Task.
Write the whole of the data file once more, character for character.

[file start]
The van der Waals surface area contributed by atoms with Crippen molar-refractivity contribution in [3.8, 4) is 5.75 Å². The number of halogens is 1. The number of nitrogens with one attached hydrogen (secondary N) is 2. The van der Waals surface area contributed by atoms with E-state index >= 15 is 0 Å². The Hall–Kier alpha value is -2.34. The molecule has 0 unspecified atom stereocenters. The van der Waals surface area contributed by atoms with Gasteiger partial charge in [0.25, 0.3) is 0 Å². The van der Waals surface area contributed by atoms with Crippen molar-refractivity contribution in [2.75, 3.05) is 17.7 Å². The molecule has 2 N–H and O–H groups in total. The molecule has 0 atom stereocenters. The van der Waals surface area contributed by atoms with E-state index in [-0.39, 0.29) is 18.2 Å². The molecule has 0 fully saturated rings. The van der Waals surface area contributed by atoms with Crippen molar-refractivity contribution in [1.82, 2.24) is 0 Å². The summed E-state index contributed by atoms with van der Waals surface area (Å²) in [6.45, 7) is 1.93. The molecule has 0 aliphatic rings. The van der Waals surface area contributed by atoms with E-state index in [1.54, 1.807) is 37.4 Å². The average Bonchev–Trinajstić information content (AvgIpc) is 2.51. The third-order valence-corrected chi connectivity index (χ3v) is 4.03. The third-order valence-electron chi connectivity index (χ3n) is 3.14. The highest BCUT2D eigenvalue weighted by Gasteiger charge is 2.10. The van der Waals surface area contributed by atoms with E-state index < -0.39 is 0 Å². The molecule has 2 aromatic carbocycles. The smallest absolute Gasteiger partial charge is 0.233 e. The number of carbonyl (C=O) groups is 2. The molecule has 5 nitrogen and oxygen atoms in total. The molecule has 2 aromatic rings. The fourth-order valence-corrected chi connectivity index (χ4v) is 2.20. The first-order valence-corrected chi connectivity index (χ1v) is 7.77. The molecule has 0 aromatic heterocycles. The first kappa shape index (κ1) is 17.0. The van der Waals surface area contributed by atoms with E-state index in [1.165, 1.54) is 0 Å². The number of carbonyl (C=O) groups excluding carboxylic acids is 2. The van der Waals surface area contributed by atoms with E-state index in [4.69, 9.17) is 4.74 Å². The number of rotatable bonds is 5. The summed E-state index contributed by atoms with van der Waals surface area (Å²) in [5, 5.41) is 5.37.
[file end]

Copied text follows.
The van der Waals surface area contributed by atoms with Crippen molar-refractivity contribution in [3.8, 4) is 5.75 Å². The number of halogens is 1. The number of nitrogens with one attached hydrogen (secondary N) is 2. The van der Waals surface area contributed by atoms with E-state index >= 15 is 0 Å². The Hall–Kier alpha value is -2.34. The molecule has 0 unspecified atom stereocenters. The van der Waals surface area contributed by atoms with Gasteiger partial charge in [0.25, 0.3) is 0 Å². The van der Waals surface area contributed by atoms with Crippen molar-refractivity contribution in [2.75, 3.05) is 17.7 Å². The molecule has 2 N–H and O–H groups in total. The molecule has 0 atom stereocenters. The van der Waals surface area contributed by atoms with E-state index in [-0.39, 0.29) is 18.2 Å². The molecule has 0 fully saturated rings. The van der Waals surface area contributed by atoms with Crippen molar-refractivity contribution in [1.82, 2.24) is 0 Å². The summed E-state index contributed by atoms with van der Waals surface area (Å²) in [6.45, 7) is 1.93. The molecule has 0 aliphatic rings. The van der Waals surface area contributed by atoms with E-state index in [1.54, 1.807) is 37.4 Å². The average Bonchev–Trinajstić information content (AvgIpc) is 2.51. The third-order valence-corrected chi connectivity index (χ3v) is 4.03. The third-order valence-electron chi connectivity index (χ3n) is 3.14. The highest BCUT2D eigenvalue weighted by Gasteiger charge is 2.10. The van der Waals surface area contributed by atoms with E-state index < -0.39 is 0 Å². The molecule has 2 aromatic carbocycles. The smallest absolute Gasteiger partial charge is 0.233 e. The number of carbonyl (C=O) groups is 2. The molecule has 5 nitrogen and oxygen atoms in total. The molecule has 2 aromatic rings. The fourth-order valence-corrected chi connectivity index (χ4v) is 2.20. The first-order valence-corrected chi connectivity index (χ1v) is 7.77. The molecule has 0 aromatic heterocycles. The first kappa shape index (κ1) is 17.0. The van der Waals surface area contributed by atoms with E-state index in [1.165, 1.54) is 0 Å². The number of carbonyl (C=O) groups excluding carboxylic acids is 2. The van der Waals surface area contributed by atoms with E-state index in [4.69, 9.17) is 4.74 Å². The number of rotatable bonds is 5. The summed E-state index contributed by atoms with van der Waals surface area (Å²) in [5, 5.41) is 5.37.